The Microsoft Windows 7 Time Bomb

A while back, I received the Windows 7 pre-release version (Windows 7 RC apparently). I was excited to try it, but decided not to install it after seeing that it had an operational time limit.

Now the time is upon us, and Microsoft’s Windows 7 RC will start notifying users on February 15 that it will start shutting down on March 1. On that date, Windows 7 will start shutting down every two hours, and without warning, potentially causing data loss. The Windows Blog has an article that clarifies these points.

After the June 1, 2010, expiration date passes, Windows 7 RC will flag itself as “not genuine” and will have a black background specifying that fact for all the world to see. Not a pleasant thing to have happen, to be sure.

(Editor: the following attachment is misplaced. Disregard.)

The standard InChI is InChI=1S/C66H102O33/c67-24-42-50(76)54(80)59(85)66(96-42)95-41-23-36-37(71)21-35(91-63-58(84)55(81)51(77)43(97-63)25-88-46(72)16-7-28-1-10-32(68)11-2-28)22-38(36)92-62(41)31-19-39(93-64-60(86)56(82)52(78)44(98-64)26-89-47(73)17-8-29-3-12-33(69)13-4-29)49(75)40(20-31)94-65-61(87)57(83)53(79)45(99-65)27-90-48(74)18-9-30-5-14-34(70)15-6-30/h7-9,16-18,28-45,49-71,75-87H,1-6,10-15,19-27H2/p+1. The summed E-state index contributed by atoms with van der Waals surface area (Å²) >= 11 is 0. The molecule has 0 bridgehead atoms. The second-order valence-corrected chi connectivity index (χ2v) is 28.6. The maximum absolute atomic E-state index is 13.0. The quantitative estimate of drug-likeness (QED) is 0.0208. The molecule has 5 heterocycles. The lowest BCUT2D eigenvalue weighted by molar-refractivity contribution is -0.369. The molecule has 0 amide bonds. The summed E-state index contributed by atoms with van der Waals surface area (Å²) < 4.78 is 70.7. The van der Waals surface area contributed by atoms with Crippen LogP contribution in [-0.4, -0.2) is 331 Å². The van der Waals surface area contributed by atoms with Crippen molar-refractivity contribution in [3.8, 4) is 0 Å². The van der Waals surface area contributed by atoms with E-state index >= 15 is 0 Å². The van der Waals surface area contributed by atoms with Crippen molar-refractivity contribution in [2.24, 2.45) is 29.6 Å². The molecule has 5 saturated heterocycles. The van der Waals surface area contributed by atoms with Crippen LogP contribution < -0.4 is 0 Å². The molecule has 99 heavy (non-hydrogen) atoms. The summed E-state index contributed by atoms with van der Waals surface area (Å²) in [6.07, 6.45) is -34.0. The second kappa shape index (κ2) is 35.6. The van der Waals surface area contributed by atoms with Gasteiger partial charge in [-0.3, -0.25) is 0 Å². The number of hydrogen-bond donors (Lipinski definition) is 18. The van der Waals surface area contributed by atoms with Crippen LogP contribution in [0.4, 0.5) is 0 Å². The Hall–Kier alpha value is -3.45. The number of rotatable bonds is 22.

Even for those who decide to upgrade, an in-place upgrade is not possible; this points to another way for possible data loss during reinstallation. (Another reason to store your data on a separate drive, whether a network drive, USB drive, or separate partition.)

This entire thing is nothing less than a time bomb penalizing the Windows customer for using Windows 7 RC. I am relieved that I, for one, did not install it.

I can only imagine the problems faced by a small shop that installed Windows 7 RC on several clients, now being forced to reinstall Windows 7 from scratch. I can also just imagine what would happen if a UNIX release did this…